Two King Air 260s Delivered To U.S. Forest Service


Textron Aviation announced on Thursday that it has delivered two Beechcraft King Air 260 twin-engine turboprops to the U.S. Forest Service. The Forest Service will use the new 260s primarily for wildfire mapping missions. Modifications to the aircraft include the installation of infrared (IR) sensing technology, the Overwatch Imaging TK-9 Earthwatch Airborne Sensor and legacy U.S. Forest Service sensors.

“Whether for the wildfire detection and mapping, resource management, aerial supervision module/lead plane or air attack, the King Air continues to demonstrate its leadership in this mission,” said Bob Gibbs, Textron Aviation vice president for special mission sales. “Customer faith in our legendary products and trust in our company and our team are at the core of our enduring relationship with U.S Forest Service.”

The latest addition to the King Air 200 series, Textron introduced the King Air 260 in December 2020 and the model received its FAA type certificate in March 2021. The Pratt & Whitney Canada PT6A-52-powered 260, which offers a top cruise speed of 310 knots, 1720-NM range and useful load of 3760 pounds, added features including the Innovative Solutions & Support (IS&S) ThrustSense autothrottle and Collins Aerospace Multi-Scan RTA-4112 weather radar. According to Textron, more than 7,700 Beechcraft King Air turboprops have been delivered since 1964 with the worldwide fleet accumulating more than 62 million flight hours to date.

Kate O'Connor
Kate O’Connor works as AVweb's Editor-in-Chief. She is a private pilot, certificated aircraft dispatcher, and graduate of Embry-Riddle Aeronautical University.

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  1. Why isn’t this work contracted out to private companies such as Sovereign Aerospace in Southern Pines, NC or Dynamic Aviation in Bridgewater, VA? The Private sector always results in lower costs and better quality due to competition. And they don’t miss work for all the bizarre holidays that only government employees get these days.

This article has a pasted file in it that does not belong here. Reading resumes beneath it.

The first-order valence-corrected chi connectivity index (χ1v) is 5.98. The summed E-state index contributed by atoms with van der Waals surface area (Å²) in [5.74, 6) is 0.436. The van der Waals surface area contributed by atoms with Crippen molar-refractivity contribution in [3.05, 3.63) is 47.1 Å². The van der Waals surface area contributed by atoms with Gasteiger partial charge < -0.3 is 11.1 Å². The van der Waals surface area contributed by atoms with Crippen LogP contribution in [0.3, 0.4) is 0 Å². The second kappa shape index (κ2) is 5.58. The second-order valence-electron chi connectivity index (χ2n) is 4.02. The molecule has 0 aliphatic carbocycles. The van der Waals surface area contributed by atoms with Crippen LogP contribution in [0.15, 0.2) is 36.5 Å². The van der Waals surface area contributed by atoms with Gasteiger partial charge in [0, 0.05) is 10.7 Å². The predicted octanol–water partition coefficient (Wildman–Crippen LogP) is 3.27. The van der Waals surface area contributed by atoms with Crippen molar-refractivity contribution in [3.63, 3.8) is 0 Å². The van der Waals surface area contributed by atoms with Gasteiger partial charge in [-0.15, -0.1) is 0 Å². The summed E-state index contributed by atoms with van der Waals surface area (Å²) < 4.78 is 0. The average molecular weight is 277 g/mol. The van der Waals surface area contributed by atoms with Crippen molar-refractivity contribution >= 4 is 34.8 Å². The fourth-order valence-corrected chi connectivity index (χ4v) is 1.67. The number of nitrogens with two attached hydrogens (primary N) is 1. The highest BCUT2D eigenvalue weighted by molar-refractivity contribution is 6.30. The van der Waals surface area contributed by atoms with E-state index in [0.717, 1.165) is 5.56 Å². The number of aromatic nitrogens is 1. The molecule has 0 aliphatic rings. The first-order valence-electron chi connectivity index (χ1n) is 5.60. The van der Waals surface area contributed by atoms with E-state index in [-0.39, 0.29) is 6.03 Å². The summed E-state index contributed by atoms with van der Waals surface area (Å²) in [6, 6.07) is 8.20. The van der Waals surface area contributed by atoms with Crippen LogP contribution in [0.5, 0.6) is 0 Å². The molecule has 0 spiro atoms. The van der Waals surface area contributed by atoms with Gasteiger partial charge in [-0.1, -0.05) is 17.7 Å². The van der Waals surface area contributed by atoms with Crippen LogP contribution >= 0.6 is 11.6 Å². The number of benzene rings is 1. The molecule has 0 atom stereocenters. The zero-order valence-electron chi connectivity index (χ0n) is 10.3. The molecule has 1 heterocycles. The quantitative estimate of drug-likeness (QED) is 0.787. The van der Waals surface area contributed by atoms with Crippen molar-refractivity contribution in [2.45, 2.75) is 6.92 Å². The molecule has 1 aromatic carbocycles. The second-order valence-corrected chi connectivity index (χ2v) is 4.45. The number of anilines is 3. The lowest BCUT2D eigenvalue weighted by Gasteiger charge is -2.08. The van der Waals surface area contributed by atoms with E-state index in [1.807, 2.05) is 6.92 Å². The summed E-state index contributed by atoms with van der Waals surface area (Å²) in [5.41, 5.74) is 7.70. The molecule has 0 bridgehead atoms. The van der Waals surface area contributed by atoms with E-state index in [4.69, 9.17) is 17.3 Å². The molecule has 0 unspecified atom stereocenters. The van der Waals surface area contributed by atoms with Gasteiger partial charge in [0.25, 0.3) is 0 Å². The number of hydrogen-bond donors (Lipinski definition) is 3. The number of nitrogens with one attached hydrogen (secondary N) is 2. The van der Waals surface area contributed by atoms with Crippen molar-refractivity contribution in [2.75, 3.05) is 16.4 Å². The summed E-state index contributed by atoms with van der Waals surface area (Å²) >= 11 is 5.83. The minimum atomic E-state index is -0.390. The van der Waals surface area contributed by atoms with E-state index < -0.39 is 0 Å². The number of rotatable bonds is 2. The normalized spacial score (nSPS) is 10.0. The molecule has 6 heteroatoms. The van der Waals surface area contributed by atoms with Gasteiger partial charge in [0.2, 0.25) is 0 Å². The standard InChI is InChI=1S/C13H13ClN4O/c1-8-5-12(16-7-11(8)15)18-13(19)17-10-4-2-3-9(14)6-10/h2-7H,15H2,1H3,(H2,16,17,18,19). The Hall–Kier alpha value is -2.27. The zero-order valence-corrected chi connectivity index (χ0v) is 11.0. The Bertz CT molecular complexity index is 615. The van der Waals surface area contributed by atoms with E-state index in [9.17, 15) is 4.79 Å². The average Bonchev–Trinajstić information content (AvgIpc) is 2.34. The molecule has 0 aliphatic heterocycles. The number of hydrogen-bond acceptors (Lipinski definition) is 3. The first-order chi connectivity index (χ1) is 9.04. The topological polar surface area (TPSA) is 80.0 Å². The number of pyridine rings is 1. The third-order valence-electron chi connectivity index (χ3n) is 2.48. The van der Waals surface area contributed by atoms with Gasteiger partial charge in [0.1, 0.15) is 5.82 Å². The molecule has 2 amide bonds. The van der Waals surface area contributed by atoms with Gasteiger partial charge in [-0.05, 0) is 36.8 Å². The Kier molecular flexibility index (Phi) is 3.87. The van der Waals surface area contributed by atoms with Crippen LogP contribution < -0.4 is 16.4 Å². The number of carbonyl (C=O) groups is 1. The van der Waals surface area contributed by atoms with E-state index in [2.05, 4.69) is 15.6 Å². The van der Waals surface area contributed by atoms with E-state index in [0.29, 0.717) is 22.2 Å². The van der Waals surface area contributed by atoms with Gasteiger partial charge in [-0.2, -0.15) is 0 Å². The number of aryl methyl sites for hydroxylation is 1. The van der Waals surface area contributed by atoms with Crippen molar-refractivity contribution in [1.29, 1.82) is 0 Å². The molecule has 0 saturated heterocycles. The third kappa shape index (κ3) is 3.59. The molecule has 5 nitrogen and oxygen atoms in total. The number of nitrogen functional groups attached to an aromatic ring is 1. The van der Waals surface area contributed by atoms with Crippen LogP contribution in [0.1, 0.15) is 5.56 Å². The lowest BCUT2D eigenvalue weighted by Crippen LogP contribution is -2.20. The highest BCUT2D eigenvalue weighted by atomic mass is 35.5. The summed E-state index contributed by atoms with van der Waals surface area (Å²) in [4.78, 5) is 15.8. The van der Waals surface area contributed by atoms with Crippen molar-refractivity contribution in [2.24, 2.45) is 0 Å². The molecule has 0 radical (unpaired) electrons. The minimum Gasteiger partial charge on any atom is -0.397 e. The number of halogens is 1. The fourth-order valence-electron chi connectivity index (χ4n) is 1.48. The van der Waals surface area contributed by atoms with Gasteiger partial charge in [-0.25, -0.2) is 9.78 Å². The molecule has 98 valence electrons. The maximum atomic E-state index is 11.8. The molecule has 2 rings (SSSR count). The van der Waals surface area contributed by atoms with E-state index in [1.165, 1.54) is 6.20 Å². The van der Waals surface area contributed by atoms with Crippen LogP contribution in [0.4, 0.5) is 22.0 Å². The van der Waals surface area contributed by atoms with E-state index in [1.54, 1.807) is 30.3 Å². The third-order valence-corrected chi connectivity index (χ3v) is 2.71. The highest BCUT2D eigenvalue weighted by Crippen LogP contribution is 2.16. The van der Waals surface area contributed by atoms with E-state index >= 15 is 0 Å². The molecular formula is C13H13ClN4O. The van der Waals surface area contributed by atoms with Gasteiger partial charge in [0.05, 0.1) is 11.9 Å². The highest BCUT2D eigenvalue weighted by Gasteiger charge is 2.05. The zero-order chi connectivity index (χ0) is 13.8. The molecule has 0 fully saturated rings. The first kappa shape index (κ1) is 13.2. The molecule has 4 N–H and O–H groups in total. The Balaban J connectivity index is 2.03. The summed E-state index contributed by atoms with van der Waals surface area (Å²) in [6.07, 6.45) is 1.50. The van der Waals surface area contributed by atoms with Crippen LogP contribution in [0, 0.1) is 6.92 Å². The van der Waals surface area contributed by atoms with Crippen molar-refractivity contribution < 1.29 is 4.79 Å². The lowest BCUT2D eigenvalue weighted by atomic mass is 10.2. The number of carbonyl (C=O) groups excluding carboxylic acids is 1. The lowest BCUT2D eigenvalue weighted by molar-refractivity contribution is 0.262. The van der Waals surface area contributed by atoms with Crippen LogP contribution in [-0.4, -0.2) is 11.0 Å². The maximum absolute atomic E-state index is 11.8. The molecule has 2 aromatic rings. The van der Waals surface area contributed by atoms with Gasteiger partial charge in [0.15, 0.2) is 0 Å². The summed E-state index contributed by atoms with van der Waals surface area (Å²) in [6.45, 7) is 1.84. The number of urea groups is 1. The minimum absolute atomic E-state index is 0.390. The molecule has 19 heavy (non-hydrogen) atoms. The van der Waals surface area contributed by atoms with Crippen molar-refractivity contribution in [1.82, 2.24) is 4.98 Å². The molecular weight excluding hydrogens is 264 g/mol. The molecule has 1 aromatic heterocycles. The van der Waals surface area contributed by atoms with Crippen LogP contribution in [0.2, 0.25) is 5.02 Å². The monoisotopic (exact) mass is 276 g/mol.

• USFS policy is that lead planes and ASM are always USFS employees. Air attack, tanker, and helo can be contractors. I suspect that USFS feels that they can maintain better control with that policy.

  2. Wildfire detection and mapping, resource management, aerial supervision module/lead plane – OK, all that makes sense for USFS, but “air attack”? Is the IRS getting King Airs too?

    • Air attack is contracted out. The exceptions are ASM, alpha, and bravo units. I do question the mapping function as private companies are very good these days. See firetrack.

  3. I flew equipment around for the Forest Service early in my career (circa 1960-61). Aviation was very tightly controlled in the organization, and with good reason. Think CFIT.

  4. I still remember the Forest Service King Air that was stolen from KPDK a couple decades ago. Someone wanted it to smuggle drugs with…